HP has announced the discontinuation of the TouchPad as well as mobile devices carrying the webOS operating system.
It was only four months ago when HP acquired Palm for a whopping fee of US$1.2 billion. Since then, HP has made feeble efforts to revive the 'post-Palm' operating system. First came the Veer 4G phone. Then came the 9.7-inch TouchPad tablet, which was similarly met with little enthusiasm from the consumer crowd. Officially released in June, the TouchPad has finally breathed its last gasp after only a brief two-month tenure on retail shelves.
"Our TouchPad has not been gaining enough traction in the marketplace," says HP CEO Leo Apotheker. "We have made the difficult but necessary decision to shut down the WebOS hardware operations." Although Apple's name was not mentioned, Apotheker blamed "significant competition" for the TouchPad's demise. According to a survey conducted by Milwaukee-based analysis company, Robert W. Baird, a resounding 95 percent of the 1,000 respondents surveyed expressed interest in the iPad. On the contrary, only 10 percent were keen in the now defunct HP tablet.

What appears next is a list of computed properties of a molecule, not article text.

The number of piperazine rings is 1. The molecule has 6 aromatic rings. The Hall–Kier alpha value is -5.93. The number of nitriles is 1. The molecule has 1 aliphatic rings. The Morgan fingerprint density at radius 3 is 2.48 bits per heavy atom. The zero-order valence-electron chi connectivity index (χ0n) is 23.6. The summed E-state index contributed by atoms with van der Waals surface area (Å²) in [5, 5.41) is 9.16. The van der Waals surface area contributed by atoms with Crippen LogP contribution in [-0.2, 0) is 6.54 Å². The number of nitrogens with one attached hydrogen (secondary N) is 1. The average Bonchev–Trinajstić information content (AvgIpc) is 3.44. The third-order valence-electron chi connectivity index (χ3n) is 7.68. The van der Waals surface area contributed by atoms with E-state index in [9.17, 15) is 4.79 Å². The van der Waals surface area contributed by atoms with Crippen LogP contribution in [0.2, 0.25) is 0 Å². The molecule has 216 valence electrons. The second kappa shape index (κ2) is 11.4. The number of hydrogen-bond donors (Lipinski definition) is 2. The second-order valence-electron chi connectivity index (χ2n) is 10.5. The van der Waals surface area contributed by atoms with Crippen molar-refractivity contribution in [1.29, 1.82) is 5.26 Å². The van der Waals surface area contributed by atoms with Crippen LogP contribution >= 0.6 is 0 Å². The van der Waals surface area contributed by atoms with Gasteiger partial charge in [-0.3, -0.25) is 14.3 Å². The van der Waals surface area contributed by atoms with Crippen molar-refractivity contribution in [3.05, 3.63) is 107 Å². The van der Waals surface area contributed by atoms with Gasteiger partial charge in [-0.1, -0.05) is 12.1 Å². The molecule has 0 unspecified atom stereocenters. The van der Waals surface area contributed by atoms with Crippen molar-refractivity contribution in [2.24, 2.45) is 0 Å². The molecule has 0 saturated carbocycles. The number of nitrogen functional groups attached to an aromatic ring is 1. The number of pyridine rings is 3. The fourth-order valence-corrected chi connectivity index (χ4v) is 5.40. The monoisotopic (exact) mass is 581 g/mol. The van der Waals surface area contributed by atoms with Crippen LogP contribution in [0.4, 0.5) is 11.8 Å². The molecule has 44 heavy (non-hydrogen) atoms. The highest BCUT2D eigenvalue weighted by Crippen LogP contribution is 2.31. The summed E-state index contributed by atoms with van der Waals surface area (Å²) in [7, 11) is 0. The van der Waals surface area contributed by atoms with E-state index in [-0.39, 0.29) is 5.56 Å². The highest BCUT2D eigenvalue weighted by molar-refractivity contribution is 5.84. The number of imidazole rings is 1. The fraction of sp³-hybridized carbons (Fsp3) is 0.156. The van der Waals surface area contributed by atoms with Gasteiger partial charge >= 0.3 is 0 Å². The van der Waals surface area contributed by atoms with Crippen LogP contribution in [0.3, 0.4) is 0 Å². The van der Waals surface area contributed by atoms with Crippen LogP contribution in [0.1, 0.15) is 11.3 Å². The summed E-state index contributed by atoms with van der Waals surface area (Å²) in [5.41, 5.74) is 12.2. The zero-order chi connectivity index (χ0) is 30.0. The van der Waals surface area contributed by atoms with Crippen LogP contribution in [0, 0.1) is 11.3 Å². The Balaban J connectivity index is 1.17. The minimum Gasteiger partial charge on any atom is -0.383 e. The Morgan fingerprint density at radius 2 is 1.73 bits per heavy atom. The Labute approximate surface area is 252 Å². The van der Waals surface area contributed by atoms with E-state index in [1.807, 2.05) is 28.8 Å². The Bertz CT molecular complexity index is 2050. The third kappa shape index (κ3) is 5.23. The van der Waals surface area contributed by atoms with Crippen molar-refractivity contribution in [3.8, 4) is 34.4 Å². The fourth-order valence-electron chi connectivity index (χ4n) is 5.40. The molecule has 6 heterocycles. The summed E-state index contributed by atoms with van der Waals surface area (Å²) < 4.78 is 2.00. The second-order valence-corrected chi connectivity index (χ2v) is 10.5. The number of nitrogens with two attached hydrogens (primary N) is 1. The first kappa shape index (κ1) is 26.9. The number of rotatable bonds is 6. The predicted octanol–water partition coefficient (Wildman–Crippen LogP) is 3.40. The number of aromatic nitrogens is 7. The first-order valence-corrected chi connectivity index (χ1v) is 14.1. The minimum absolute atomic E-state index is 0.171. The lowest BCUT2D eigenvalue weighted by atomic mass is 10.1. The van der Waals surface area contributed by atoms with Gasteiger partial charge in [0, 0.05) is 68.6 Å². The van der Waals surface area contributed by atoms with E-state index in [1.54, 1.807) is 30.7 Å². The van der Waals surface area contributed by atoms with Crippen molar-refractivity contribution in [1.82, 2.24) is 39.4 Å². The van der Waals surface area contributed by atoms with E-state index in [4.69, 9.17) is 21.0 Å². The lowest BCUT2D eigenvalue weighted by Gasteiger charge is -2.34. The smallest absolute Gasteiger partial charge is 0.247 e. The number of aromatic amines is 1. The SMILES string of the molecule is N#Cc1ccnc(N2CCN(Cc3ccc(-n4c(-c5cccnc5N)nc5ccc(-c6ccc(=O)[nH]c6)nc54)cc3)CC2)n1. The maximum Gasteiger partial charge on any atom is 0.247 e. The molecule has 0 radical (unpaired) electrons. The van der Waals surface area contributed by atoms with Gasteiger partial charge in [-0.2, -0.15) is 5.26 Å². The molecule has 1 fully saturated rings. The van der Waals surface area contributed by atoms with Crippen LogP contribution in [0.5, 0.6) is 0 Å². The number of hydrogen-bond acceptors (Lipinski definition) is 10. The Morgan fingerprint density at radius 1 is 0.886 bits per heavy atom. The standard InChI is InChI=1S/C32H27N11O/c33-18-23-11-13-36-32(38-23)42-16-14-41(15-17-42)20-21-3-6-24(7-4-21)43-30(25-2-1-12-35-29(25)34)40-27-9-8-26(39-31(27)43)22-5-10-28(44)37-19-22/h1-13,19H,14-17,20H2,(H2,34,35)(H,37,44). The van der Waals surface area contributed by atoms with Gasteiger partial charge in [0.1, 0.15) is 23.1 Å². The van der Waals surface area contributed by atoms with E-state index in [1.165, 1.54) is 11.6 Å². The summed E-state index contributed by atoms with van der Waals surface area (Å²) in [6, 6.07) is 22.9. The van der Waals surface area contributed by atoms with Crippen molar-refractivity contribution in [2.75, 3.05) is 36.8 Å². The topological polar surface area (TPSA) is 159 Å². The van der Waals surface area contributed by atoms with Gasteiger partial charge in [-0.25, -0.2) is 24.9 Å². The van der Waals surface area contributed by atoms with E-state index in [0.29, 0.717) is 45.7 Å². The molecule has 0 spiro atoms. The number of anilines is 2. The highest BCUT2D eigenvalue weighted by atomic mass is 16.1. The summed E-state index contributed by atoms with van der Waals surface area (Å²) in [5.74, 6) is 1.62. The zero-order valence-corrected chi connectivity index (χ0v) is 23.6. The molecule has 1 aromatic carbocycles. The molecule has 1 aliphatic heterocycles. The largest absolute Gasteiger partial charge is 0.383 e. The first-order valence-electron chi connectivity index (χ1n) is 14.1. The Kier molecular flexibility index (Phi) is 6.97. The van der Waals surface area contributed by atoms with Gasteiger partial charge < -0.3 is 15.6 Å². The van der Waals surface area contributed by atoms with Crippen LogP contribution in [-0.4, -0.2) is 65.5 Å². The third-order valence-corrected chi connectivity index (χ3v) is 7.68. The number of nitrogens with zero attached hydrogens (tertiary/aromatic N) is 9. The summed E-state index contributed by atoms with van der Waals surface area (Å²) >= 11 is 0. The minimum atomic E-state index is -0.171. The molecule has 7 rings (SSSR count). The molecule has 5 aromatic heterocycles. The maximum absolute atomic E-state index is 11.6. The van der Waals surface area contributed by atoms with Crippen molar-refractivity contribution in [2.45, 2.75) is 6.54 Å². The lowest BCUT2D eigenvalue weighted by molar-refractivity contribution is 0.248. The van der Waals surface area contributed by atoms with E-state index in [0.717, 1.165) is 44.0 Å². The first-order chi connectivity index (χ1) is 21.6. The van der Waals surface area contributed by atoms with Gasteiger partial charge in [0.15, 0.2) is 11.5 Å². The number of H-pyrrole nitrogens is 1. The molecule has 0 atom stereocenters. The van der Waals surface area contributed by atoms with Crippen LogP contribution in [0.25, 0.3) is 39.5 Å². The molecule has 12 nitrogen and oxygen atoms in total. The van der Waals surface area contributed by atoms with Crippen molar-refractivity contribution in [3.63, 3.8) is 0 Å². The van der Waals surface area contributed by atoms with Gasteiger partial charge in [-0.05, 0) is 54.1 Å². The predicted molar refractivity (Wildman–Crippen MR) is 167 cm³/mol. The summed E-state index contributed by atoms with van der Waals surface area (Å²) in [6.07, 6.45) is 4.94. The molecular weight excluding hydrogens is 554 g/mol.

In the wake of Google's Motorola acquisition, it is likely HP may license its software out to third-party vendors such as Samsung or LG, who are possibly feeling a little aggrieved right now. Although both Korean handset manufacturers have been torchbearers of the Android OS in recent years, one misstep from Google may actually send them scurrying into the arms of alternative OS providers. We won't rule out HP, or webOS, in this volatile instance.